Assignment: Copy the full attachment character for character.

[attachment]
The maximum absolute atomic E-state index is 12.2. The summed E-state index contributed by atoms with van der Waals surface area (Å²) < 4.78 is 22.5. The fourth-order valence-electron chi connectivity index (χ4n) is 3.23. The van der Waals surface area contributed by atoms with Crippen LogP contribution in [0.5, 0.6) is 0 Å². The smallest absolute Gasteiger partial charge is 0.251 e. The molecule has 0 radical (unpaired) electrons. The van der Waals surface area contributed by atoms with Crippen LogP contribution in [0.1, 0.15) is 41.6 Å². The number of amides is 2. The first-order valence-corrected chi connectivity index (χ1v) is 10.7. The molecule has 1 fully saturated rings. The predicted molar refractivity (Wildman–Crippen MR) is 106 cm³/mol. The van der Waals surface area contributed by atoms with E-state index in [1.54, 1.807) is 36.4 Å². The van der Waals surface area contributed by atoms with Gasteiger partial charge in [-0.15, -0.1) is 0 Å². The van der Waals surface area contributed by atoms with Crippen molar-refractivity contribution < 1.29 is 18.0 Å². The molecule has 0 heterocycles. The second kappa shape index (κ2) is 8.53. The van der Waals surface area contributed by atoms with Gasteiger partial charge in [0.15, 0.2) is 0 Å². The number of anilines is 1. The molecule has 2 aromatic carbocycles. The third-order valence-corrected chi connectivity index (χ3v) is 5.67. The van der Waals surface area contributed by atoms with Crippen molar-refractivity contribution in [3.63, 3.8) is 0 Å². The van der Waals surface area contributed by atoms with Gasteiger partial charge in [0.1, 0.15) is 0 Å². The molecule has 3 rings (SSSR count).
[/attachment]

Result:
The maximum absolute atomic E-state index is 12.2. The summed E-state index contributed by atoms with van der Waals surface area (Å²) < 4.78 is 22.5. The fourth-order valence-electron chi connectivity index (χ4n) is 3.23. The van der Waals surface area contributed by atoms with Crippen LogP contribution in [0.5, 0.6) is 0 Å². The smallest absolute Gasteiger partial charge is 0.251 e. The molecule has 0 radical (unpaired) electrons. The van der Waals surface area contributed by atoms with Crippen LogP contribution in [0.1, 0.15) is 41.6 Å². The number of amides is 2. The first-order valence-corrected chi connectivity index (χ1v) is 10.7. The molecule has 1 fully saturated rings. The predicted molar refractivity (Wildman–Crippen MR) is 106 cm³/mol. The van der Waals surface area contributed by atoms with E-state index in [1.54, 1.807) is 36.4 Å². The van der Waals surface area contributed by atoms with Gasteiger partial charge in [-0.15, -0.1) is 0 Å². The van der Waals surface area contributed by atoms with Crippen molar-refractivity contribution < 1.29 is 18.0 Å². The molecule has 0 heterocycles. The second kappa shape index (κ2) is 8.53. The van der Waals surface area contributed by atoms with Gasteiger partial charge in [0.15, 0.2) is 0 Å². The number of anilines is 1. The molecule has 2 aromatic carbocycles. The third-order valence-corrected chi connectivity index (χ3v) is 5.67. The van der Waals surface area contributed by atoms with Crippen molar-refractivity contribution in [3.63, 3.8) is 0 Å². The van der Waals surface area contributed by atoms with Gasteiger partial charge in [0.1, 0.15) is 0 Å². The molecule has 3 rings (SSSR count).